The Taliban’s lightning-fast advance into more territory in Afghanistan is causing concern from Russia to China, as US President Joe Biden’s decision to withdraw troops disrupts a power balance in South Asia that has been stable for nearly two decades.

At least 1,000 Afghan troops retreated into Tajikistan this week, prompting the country to mobilize an additional 20,000 soldiers to guard its border. Russian President Vladimir Putin has sought assurances from the Taliban that it will respect the borders of former Soviet Union states in Central Asia, while neighboring Pakistan has stated that it will not accept refugees.

China’s Foreign Minister, Wang Yi, who warned last week that the most pressing task in Afghanistan was “to maintain stability and prevent war and chaos,” plans to visit Central Asia next week for talks about the country. Wang Wenbin, a ministry spokesman, called the US withdrawal “hurried” and said Washington must honor its commitments to “prevent Afghanistan from becoming a haven for terrorism.”

On Thursday, Biden insisted that the US military had achieved its objectives in Afghanistan and would leave by Aug. 31, just shy of the country’s 20th anniversary, despite the deaths of 2,448 US service members and $1 trillion in spending. Nonetheless, the battle for the people of Afghanistan and neighboring countries will continue, threatening, in particular, the $60 billion in projects in the China-Pakistan Economic Corridor (CPEC) right next door.

According to data compiled by the Long War Journal, the Taliban have dramatically expanded their hold on Afghan territory in recent months, leaving the US-backed government in control of just over 20% of the country. The insurgent group now controls 204 of 407 districts, up from 73 at the start of May, while the Afghan government controls only 74. The rest are debatable.

At the moment, Kabul retains control of all 34 provincial capitals, though two are being contested near the borders of China, Pakistan, Tajikistan, and Turkmenistan. In recent weeks, the Afghan Defense Ministry has increased airstrikes against Taliban fighters.

The Taliban’s rapid rise after 20 years of fighting the US risks leading to the collapse of the Afghan government and military, a scenario that occurred in the 1990s after the Soviet Union withdrew. While the United States works to keep al-Qaeda from regaining a foothold in Afghanistan, the consequences for the six countries that border the country are dire– as well as nearby nations like India that have frequently been the target of Jihadist attacks.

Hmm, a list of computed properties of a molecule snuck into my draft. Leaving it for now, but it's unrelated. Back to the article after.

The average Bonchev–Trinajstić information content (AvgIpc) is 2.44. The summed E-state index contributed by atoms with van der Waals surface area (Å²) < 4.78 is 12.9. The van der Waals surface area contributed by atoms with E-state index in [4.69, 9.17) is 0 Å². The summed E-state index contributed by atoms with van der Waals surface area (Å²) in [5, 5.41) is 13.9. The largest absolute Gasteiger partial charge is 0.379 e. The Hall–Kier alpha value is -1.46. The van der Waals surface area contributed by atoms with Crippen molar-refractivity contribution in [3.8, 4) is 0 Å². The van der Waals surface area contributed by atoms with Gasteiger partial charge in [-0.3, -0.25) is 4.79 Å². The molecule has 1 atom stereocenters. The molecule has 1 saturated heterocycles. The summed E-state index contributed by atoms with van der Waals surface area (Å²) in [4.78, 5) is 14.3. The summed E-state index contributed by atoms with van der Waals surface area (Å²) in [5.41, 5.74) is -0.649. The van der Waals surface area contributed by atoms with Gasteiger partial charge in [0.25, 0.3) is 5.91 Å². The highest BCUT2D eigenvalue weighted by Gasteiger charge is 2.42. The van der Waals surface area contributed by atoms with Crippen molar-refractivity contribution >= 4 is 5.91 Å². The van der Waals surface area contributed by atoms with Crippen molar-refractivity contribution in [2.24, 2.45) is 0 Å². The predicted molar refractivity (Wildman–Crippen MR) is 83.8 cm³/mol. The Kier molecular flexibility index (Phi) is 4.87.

The dangers of regional contagion were highlighted in April when a car bomb exploded outside a luxury hotel hosting the Chinese ambassador in the Pakistani city of Quetta, not far from Taliban strongholds in southern Afghanistan. The attack, claimed by the loosely affiliated Tehrik-i-Taliban Pakistan (TTP), demonstrated that governments in the region may find it difficult to protect high-profile diplomats and businesspeople.

Pakistan, which aided the Taliban’s rise to power in the 1990s, is now concerned about a resurgence of the TTP, a group blamed for 70,000 civilian deaths in the country since the United States invaded Afghanistan in 2001. The TTP, which was recently defeated by a combination of Pakistani military operations and US drone strikes, may see an opportunity to attack Chinese projects in order to influence policy in Islamabad.

China, with an economy that has grown roughly five times since the US invasion of Afghanistan, is an especially tempting target. Pakistan’s army has raised a dedicated force of thousands to protect CPEC projects across the country, demonstrating the importance of the relationship between Beijing and Islamabad.

According to Gautam Mukhopadhaya, a former Indian ambassador in Afghanistan, Syria, and Myanmar, a Taliban-led Afghanistan would likely solidify relations between China and Pakistan on one side and the United States and India on the other, with Russia and Iran in the middle to adjust policies depending on threat perception.

As the Taliban gains ground, many Afghans flee to the relative safety of larger cities. Pakistan expects 500,000 Afghan refugees, who will be housed in border camps, according to officials. According to the United Nations High Commissioner for Refugees, more than 1.4 million registered Afghan refugees are already in Pakistan.

According to Madiha Afzal, a non-resident fellow at the Brookings Institution in Washington, a Taliban victory would ultimately embolden all sympathizers across the region.